It’s time for the latest in National Park News.

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La Casa Nevada — Yosemite’s Snow House

La Casa Nevada — Yosemite’s Snow House

July 27, 2021

Situated within the spray of the picture-perfect Nevada Fall stood a pioneer hotel that, for almost 20 years, welcomed guests to Yosemite National Park. Named La Casa Nevada or The Snow House, owners Albert and Emily Snow, like so many innkeepers of the late 1800s provided a valuable service to those wanting to escape city life in search of nature’s stunning beauty and peace. If you were willing to make the trek, there was a moderately comfortable bed and a warm meal waiting for you. But as romantic as that all sounds, life as a Yosemite innkeeper was not for everyone. It was tough, rugged, work in a landscape that required determination not many could withstand.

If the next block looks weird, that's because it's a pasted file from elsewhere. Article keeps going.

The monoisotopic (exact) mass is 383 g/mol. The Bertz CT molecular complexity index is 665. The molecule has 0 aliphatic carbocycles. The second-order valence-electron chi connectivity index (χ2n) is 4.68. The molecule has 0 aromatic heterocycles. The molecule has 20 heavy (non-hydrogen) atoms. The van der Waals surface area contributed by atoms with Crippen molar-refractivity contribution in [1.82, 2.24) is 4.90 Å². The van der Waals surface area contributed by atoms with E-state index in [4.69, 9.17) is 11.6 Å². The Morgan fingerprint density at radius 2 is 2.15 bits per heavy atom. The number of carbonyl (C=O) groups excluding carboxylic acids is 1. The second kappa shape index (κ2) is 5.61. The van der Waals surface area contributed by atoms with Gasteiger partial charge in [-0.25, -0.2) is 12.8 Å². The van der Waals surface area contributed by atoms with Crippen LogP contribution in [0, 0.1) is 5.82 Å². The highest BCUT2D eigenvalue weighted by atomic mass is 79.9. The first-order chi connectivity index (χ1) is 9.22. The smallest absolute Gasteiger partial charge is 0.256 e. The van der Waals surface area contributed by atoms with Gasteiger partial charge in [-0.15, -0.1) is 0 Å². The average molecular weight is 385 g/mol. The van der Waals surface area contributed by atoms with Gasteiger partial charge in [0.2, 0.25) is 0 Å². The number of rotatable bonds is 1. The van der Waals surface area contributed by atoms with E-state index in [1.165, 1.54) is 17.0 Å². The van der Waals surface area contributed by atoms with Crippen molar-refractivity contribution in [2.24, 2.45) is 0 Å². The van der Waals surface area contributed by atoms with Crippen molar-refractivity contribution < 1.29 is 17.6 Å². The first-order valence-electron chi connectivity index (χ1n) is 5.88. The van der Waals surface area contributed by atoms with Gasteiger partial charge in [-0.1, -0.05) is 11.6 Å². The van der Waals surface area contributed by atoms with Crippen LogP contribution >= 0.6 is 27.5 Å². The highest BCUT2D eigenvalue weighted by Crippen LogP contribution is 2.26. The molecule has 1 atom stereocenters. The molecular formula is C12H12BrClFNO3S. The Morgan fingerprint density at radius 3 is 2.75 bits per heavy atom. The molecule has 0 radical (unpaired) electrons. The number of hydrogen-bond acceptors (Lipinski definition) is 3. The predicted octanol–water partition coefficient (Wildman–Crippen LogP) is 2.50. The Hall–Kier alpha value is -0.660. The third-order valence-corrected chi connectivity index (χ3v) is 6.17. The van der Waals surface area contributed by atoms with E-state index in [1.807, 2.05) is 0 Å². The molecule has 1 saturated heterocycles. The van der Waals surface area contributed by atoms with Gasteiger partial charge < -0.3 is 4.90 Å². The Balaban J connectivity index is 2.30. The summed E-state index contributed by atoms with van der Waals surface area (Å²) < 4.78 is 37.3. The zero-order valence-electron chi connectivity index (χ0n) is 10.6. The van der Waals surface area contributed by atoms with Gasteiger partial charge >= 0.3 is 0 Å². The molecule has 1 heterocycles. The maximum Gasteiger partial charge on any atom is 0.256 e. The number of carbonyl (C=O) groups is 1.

National Park of American Samoa

National Park of American Samoa

July 19, 2021

The sun can rise and set on this island nation in the middle of the Pacific. Known for its rainforest paradise and tropical reefs, these islands were originally settled by Polynesians more than 3,000 years ago, and continue to carry traditional Polynesian culture today. Colorful tropical reefs are part of the 4,000 acres of National Park that is underwater, though even reefs are threatened by human-caused climate change. Though we love to travel by RV here at America’s National Parks, this one is only accessible by plane.

This week on America’s National Parks, we take a deep dive into the American Samoa.

News from the Parks | 300 Rock Cairns, 200-foot Cliff Face Breaks, and 1 New Peregrine Falcon

News from the Parks | 300 Rock Cairns, 200-foot Cliff Face Breaks, and 1 New Peregrine Falcon

July 4, 2021

A flash flood tears through Zion, Karens build Cairns in Petroglyph, endangered frogs are gettin’ it on without any assistance in California, Grand Teton gets one BIG Teton of a new dump truck, a drunken kayaker gets 60 days in Jail and a 5-year ban from Yellowstone, a massive bear spray recall, and more. It’s time for the latest in National Park News.

 

Resources Mentioned: https://www.nps.gov/aboutus/news/inde... https://rvmiles.com/major-bear-spray-... Pictured Rocks video: https://fb.watch/6tY-I0B1PF

Sleeping Bear Dunes

Sleeping Bear Dunes